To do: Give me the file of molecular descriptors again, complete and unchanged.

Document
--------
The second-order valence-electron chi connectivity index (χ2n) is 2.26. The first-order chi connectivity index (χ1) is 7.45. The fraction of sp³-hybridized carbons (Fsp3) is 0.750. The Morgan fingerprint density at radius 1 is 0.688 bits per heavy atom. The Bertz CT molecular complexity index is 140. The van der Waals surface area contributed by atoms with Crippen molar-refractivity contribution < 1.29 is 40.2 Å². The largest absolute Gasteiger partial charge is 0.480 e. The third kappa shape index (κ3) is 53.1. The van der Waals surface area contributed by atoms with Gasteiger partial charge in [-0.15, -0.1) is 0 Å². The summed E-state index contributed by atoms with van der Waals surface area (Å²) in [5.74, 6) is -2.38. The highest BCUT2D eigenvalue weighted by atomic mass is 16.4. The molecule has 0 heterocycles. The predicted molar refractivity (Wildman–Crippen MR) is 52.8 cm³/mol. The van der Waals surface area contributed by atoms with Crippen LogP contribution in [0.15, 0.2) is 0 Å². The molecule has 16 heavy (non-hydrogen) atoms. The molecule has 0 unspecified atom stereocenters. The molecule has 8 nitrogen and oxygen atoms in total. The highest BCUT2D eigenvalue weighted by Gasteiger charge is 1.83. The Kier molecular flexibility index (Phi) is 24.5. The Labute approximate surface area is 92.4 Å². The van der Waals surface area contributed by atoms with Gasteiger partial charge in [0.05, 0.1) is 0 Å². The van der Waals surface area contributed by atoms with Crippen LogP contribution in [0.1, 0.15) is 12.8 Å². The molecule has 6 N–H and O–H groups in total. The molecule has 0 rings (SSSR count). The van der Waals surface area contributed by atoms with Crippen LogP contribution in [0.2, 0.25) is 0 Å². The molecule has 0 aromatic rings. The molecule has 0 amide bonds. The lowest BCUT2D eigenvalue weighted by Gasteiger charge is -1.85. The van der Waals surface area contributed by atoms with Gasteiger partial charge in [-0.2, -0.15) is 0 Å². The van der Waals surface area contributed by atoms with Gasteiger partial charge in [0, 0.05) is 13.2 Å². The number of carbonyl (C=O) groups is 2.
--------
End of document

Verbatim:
The second-order valence-electron chi connectivity index (χ2n) is 2.26. The first-order chi connectivity index (χ1) is 7.45. The fraction of sp³-hybridized carbons (Fsp3) is 0.750. The Morgan fingerprint density at radius 1 is 0.688 bits per heavy atom. The Bertz CT molecular complexity index is 140. The van der Waals surface area contributed by atoms with Crippen molar-refractivity contribution < 1.29 is 40.2 Å². The largest absolute Gasteiger partial charge is 0.480 e. The third kappa shape index (κ3) is 53.1. The van der Waals surface area contributed by atoms with Gasteiger partial charge in [-0.15, -0.1) is 0 Å². The summed E-state index contributed by atoms with van der Waals surface area (Å²) in [5.74, 6) is -2.38. The highest BCUT2D eigenvalue weighted by atomic mass is 16.4. The molecule has 0 heterocycles. The predicted molar refractivity (Wildman–Crippen MR) is 52.8 cm³/mol. The van der Waals surface area contributed by atoms with Crippen LogP contribution in [0.15, 0.2) is 0 Å². The molecule has 16 heavy (non-hydrogen) atoms. The molecule has 0 unspecified atom stereocenters. The molecule has 8 nitrogen and oxygen atoms in total. The highest BCUT2D eigenvalue weighted by Gasteiger charge is 1.83. The Kier molecular flexibility index (Phi) is 24.5. The Labute approximate surface area is 92.4 Å². The van der Waals surface area contributed by atoms with Gasteiger partial charge in [0.05, 0.1) is 0 Å². The van der Waals surface area contributed by atoms with Crippen LogP contribution in [0.1, 0.15) is 12.8 Å². The molecule has 6 N–H and O–H groups in total. The molecule has 0 rings (SSSR count). The van der Waals surface area contributed by atoms with Crippen LogP contribution in [0.2, 0.25) is 0 Å². The molecule has 0 aromatic rings. The molecule has 0 amide bonds. The lowest BCUT2D eigenvalue weighted by Gasteiger charge is -1.85. The van der Waals surface area contributed by atoms with Gasteiger partial charge in [-0.2, -0.15) is 0 Å². The van der Waals surface area contributed by atoms with Gasteiger partial charge in [0, 0.05) is 13.2 Å². The number of carbonyl (C=O) groups is 2.